Mini Review ARTICLE
Acquired Natural Killer Cell Dysfunction in the Tumor Microenvironment of Classic Hodgkin Lymphoma
- Cell Therapy Program, Princess Margaret Cancer Centre, Toronto, ON, Canada
An understanding of interactions within the tumor microenvironment (TME) of classic Hodgkin lymphoma (cHL) has helped pave the way to novel immunotherapies that have enabled dormant and tumor-tolerant immune cells to be reactivated. The immunosuppressive nature of the TME in cHL specifically inhibits the proliferation and activity of natural killer (NK) cells, which contributes to tumor immune-escape mechanisms. This deficiency of NK cells begins at the tumor site and progresses systemically in patients with advanced disease or adverse prognostic factors. Several facets of cHL account for this effect on NK cells. Locally, malignant Reed–Sternberg cells and cells from the TME express ligands for inhibitory receptors on NK cells, including HLA-E, HLA-G, and programmed death-ligand 1. The secretion of chemokines and cytokines, including soluble IL-2 receptor (sCD25), Transforming Growth Factor-β, IL-10, CXCL9, and CXCL10, mediates the systemic immunosuppression. This review also discusses the potential reversibility of quantitative and functional NK cell deficiencies in cHL that are likely to lead to novel treatments.
Despite improvements in the therapy of classic Hodgkin lymphoma (cHL), over 1,000 deaths per year in North America and 10,000 worldwide result from the failure of effective management (1, 2). cHL comprises four histological subtypes and a unique, heterogeneous phenotype (3, 4). Given that 99% of cHL tumor tissue is composed of inflammatory cells (4), the study of the tumor microenvironment (TME) and its interactions with antitumor immune cells has gained increasing relevance. The most promising recent results in patients with relapsed cancers including cHL have come from the use of immunotherapies (5–7), underscoring the notion that tumor-tolerant cytotoxic cells can be reactivated to kill cancer cells (8). Most immunotherapeutic advances against refractory and relapsed cHL have focused on T-cells, while studies with natural killer (NK) cells remain scanty.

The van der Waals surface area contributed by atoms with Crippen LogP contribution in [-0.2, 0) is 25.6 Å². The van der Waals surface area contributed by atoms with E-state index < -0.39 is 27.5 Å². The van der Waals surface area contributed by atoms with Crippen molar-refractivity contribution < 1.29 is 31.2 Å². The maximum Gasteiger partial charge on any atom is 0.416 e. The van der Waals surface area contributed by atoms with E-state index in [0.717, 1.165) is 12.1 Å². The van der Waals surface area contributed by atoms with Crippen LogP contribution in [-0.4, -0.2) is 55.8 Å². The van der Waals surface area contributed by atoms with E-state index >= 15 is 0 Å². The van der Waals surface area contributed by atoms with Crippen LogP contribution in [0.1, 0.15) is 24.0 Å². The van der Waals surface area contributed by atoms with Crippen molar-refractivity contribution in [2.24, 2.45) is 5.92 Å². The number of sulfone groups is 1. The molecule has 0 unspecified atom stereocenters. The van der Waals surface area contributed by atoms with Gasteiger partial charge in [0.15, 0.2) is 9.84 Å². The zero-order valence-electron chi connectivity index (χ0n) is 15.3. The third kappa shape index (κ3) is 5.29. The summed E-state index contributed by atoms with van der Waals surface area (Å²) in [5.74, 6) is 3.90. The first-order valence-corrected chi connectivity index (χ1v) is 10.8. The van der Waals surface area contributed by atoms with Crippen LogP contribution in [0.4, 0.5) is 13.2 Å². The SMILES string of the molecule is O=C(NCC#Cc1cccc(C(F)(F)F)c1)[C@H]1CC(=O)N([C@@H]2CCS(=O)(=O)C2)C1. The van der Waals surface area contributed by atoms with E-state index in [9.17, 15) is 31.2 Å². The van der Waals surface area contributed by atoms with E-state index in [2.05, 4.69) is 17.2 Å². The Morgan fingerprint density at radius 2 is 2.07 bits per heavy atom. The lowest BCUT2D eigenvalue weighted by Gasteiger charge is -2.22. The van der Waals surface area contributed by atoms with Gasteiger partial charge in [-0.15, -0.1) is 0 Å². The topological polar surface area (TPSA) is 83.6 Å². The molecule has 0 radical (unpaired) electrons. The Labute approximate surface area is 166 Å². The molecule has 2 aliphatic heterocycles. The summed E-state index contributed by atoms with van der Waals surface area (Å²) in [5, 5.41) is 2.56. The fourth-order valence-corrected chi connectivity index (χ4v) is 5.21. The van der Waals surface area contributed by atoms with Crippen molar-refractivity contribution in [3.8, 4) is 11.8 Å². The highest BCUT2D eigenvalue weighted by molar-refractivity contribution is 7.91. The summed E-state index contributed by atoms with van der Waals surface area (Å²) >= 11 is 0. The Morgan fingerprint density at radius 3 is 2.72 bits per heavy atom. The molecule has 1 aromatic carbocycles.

Natural killer cells, as a key component of innate anticancer immunity, deserve further investigation in the context of the cHL TME (9, 10). Exploring the interactions between NK cells and cHL TME that drive NK cell-escape mechanisms will provide a better understanding of the targets needed to reverse NK cell anergy, thereby directing treatment strategies.
Immune Cells in HL TME
While only 1% of tumor tissue is composed of malignant Reed–Sternberg (RS) cells, the remaining 99% of cHL tissue comprises the TME and includes numerous inflammatory cells including B-cells, T-cells [CD4+ T-helper cells, regulatory T-cells (Tregs), and cytotoxic CD8+ T-cells], macrophages, eosinophils, neutrophils, plasma cells, dendritic cells, and fibroblasts, all meticulously orchestrated by the dysregulated secretion of chemokines and cytokines from both TME and RS cells (11).
Many of the cells, including tumor-tolerant Th2 T-helper cells and Tregs, are recruited for the growth and survival of RS cells (12, 13). Cytokines responsible for the recruitment comprise IL-7, IL-10, Transforming Growth Factor-β (TGF-β), and galectin-1, known to promote tumor expansion, stimulate the differentiation of Tregs, and enhance immunosuppressive interactions between RS cells and cytotoxic T- and NK cells (14–17). Despite the dominance of Tregs and Th2 cells, tumor-antagonizing cells, including NK cells, CD8+ T-cells, and Th1 T-helper cells, are still a part of the TME infiltrate. They are attracted by chemokines and cytokines, including CXCL9 (Mig-1), CXCL10 (IP-10), and interferon (IFN)-γ (18–20). These antitumor efforts fail, yielding to tumor-tolerant cells and disease progression (21).
Importance of NK Cells in the Elimination of Cancer Cells
Natural killer cell effector functions are tightly controlled by the balance between inhibitory and activating signals, as recently reviewed (9, 22). Activating receptors include NKG2D, natural cytotoxicity receptors (NCRs), DNAM1, and Fcγ-RIIIa CD16, among others. Inhibitory signals are mainly mediated by killer cell immunoglobulin-like receptors (KIRs), CD96, and the immune checkpoint receptors, programmed cell death protein-1 (PD-1), T-cell immunoreceptor with Ig and ITIM domains (TIGIT), T-cell immunoglobulin and mucin-3 (TIM-3), and lymphocyte-activation-gene-3 (LAG-3). Not only are activating and inhibitory receptors important for stimulating NK cell cytotoxicity but they also strictly control cytokine and chemokine secretions that further drive antitumor reactions (23). In addition to stimulation by activating receptors, NK cell activity can be enhanced by certain cytokines, notably IFN-γ, interleukin (IL)-2, IL-12, IL-15, IL-18, and IL-21 (24–29).